This paper details results and outcomes of the third phase of a military cohort study undertaken to examine the prevalence of mental disorders and alcohol misuse, in serving and ex-serving regular personnel and by deployment status.
Little is known about the prevalence of mental health outcomes in UK personnel at the end of the British involvement in the Iraq and Afghanistan conflicts. We examined the prevalence of mental disorders and alcohol misuse, whether this differed between serving and ex-serving regular personnel and by deployment status. The prevalence was 6.2% for probable post-traumatic stress disorder, 21.9% for common mental disorders and 10.0% for alcohol misuse. Deployment to Iraq or Afghanistan and a combat role during deployment were associated with significantly worse mental health outcomes and alcohol misuse in ex-serving regular personnel but not in currently serving regular personnel. The findings highlight an increasing prevalence of post-traumatic stress disorder and a lowering prevalence of alcohol misuse compared with our previous findings and stresses the importance of continued surveillance during service and beyond.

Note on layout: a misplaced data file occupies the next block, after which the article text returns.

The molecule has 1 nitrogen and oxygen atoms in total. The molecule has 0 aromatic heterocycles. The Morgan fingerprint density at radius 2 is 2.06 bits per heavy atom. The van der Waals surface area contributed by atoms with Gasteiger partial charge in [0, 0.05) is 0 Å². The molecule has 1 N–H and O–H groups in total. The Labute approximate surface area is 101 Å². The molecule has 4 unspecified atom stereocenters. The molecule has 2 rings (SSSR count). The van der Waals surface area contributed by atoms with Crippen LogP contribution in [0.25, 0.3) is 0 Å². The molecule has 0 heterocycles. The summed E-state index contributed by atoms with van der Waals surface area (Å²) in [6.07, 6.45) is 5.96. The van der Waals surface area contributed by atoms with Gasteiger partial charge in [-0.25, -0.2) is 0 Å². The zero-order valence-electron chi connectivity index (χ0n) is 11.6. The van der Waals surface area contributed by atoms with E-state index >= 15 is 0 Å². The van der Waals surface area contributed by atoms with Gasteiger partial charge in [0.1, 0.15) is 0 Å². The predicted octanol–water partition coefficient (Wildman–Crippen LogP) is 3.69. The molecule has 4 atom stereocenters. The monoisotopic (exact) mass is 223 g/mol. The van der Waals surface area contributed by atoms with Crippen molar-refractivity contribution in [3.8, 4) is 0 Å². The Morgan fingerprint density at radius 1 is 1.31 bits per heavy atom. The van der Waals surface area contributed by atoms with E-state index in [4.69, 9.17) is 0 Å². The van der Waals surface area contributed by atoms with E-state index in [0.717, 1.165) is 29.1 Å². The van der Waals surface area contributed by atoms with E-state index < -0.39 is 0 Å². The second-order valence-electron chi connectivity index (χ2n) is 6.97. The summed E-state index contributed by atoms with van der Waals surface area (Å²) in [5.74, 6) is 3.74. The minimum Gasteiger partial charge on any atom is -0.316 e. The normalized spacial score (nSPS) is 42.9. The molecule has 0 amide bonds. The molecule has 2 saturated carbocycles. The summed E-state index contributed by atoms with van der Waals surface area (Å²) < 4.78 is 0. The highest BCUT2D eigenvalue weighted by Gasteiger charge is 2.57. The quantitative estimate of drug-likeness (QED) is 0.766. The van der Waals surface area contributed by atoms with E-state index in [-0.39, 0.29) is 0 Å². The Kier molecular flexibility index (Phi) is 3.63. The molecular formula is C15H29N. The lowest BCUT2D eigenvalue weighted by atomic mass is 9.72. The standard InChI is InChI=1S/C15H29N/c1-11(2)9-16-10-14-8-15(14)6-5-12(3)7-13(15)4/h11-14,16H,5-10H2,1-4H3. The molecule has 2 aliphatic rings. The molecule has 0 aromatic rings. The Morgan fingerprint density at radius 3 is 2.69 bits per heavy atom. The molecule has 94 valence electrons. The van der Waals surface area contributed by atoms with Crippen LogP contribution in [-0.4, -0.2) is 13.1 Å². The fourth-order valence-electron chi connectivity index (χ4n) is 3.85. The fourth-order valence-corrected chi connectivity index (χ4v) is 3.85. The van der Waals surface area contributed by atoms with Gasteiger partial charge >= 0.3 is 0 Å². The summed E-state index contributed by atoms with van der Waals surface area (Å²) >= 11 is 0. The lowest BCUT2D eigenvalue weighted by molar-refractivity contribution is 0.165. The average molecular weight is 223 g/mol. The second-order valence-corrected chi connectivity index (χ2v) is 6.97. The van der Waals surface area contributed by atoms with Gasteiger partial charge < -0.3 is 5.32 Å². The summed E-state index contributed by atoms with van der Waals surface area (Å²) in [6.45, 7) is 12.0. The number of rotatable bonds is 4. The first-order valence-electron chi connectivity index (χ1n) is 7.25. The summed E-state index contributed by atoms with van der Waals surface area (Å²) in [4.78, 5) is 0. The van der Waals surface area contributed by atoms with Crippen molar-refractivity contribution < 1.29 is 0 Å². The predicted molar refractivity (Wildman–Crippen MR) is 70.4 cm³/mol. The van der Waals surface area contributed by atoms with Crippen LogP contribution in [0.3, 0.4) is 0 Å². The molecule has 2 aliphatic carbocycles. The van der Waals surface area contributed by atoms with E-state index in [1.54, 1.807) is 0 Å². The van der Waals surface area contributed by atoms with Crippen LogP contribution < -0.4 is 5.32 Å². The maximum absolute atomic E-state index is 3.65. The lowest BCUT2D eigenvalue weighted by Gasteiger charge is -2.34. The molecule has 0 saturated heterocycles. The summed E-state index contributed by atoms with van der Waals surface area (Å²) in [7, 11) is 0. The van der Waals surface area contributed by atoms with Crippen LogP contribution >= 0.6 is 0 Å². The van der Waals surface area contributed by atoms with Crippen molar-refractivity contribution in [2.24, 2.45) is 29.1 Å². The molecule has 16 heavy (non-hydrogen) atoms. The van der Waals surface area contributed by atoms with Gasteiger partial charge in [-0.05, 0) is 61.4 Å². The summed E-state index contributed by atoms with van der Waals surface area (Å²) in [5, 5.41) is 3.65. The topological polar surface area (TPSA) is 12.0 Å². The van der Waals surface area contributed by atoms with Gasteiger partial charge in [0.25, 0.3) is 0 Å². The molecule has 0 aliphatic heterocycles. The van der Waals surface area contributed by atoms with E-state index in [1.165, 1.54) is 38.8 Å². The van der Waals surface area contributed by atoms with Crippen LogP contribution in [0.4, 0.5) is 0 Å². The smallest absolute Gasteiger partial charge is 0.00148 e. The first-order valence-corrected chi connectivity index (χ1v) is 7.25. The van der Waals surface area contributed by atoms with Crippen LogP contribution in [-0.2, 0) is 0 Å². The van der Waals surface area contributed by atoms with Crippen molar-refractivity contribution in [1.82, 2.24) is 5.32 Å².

Stevelink, S. A. M., Jones, M., Hull, L., Pernet, D., MacCrimmon, S., Goodwin, L., MacManus, D., Murphy, D., Jones, N., Greenberg, N., Rona, R. J., Fear, N. T. and Wessely, S., 2018. Mental health outcomes at the end of the British involvement in the Iraq and Afghanistan conflicts: a cohort study. The British Journal of Psychiatry, doi: 10.1192/bjp.2018.175